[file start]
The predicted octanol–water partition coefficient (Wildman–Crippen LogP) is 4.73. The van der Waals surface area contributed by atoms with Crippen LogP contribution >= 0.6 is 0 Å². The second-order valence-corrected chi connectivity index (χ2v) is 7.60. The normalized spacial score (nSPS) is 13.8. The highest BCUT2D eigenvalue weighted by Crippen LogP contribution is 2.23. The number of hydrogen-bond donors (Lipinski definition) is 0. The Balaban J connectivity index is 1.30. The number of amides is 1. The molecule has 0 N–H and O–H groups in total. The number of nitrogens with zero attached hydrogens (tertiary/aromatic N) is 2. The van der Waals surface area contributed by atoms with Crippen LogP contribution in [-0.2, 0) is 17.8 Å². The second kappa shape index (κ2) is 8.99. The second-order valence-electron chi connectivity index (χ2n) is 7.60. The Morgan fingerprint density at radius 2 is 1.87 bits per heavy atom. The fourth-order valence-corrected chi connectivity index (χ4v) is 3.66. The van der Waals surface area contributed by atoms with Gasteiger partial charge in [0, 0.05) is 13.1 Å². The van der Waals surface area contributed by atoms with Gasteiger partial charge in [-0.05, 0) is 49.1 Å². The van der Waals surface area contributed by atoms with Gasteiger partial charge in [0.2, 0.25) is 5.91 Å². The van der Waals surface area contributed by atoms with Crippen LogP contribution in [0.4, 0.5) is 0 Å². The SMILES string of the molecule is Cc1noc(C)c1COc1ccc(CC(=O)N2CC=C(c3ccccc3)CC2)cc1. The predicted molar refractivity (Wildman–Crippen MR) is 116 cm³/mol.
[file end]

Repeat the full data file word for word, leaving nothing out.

The predicted octanol–water partition coefficient (Wildman–Crippen LogP) is 4.73. The van der Waals surface area contributed by atoms with Crippen LogP contribution >= 0.6 is 0 Å². The second-order valence-corrected chi connectivity index (χ2v) is 7.60. The normalized spacial score (nSPS) is 13.8. The highest BCUT2D eigenvalue weighted by Crippen LogP contribution is 2.23. The number of hydrogen-bond donors (Lipinski definition) is 0. The Balaban J connectivity index is 1.30. The number of amides is 1. The molecule has 0 N–H and O–H groups in total. The number of nitrogens with zero attached hydrogens (tertiary/aromatic N) is 2. The van der Waals surface area contributed by atoms with Crippen LogP contribution in [-0.2, 0) is 17.8 Å². The second kappa shape index (κ2) is 8.99. The second-order valence-electron chi connectivity index (χ2n) is 7.60. The Morgan fingerprint density at radius 2 is 1.87 bits per heavy atom. The fourth-order valence-corrected chi connectivity index (χ4v) is 3.66. The van der Waals surface area contributed by atoms with Gasteiger partial charge in [0, 0.05) is 13.1 Å². The van der Waals surface area contributed by atoms with Gasteiger partial charge in [-0.05, 0) is 49.1 Å². The van der Waals surface area contributed by atoms with Gasteiger partial charge in [0.2, 0.25) is 5.91 Å². The van der Waals surface area contributed by atoms with Crippen LogP contribution in [0.4, 0.5) is 0 Å². The SMILES string of the molecule is Cc1noc(C)c1COc1ccc(CC(=O)N2CC=C(c3ccccc3)CC2)cc1. The predicted molar refractivity (Wildman–Crippen MR) is 116 cm³/mol.